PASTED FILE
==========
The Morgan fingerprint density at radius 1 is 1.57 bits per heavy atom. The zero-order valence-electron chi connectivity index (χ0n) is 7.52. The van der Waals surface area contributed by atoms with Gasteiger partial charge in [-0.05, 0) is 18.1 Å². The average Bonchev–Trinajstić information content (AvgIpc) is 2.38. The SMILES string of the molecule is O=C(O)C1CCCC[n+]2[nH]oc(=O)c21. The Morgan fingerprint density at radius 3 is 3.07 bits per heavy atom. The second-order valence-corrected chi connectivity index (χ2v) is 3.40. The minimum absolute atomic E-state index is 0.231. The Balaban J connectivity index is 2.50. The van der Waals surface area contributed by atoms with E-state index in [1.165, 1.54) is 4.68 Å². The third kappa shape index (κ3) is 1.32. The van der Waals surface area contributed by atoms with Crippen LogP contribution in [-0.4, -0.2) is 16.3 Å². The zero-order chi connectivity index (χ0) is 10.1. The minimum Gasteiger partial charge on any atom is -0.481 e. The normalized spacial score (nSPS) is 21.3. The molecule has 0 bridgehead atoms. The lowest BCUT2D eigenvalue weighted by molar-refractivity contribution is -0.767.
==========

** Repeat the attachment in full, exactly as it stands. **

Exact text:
The Morgan fingerprint density at radius 1 is 1.57 bits per heavy atom. The zero-order valence-electron chi connectivity index (χ0n) is 7.52. The van der Waals surface area contributed by atoms with Gasteiger partial charge in [-0.05, 0) is 18.1 Å². The average Bonchev–Trinajstić information content (AvgIpc) is 2.38. The SMILES string of the molecule is O=C(O)C1CCCC[n+]2[nH]oc(=O)c21. The Morgan fingerprint density at radius 3 is 3.07 bits per heavy atom. The second-order valence-corrected chi connectivity index (χ2v) is 3.40. The minimum absolute atomic E-state index is 0.231. The Balaban J connectivity index is 2.50. The van der Waals surface area contributed by atoms with E-state index in [1.165, 1.54) is 4.68 Å². The third kappa shape index (κ3) is 1.32. The van der Waals surface area contributed by atoms with Crippen LogP contribution in [-0.4, -0.2) is 16.3 Å². The zero-order chi connectivity index (χ0) is 10.1. The minimum Gasteiger partial charge on any atom is -0.481 e. The normalized spacial score (nSPS) is 21.3. The molecule has 0 bridgehead atoms. The lowest BCUT2D eigenvalue weighted by molar-refractivity contribution is -0.767.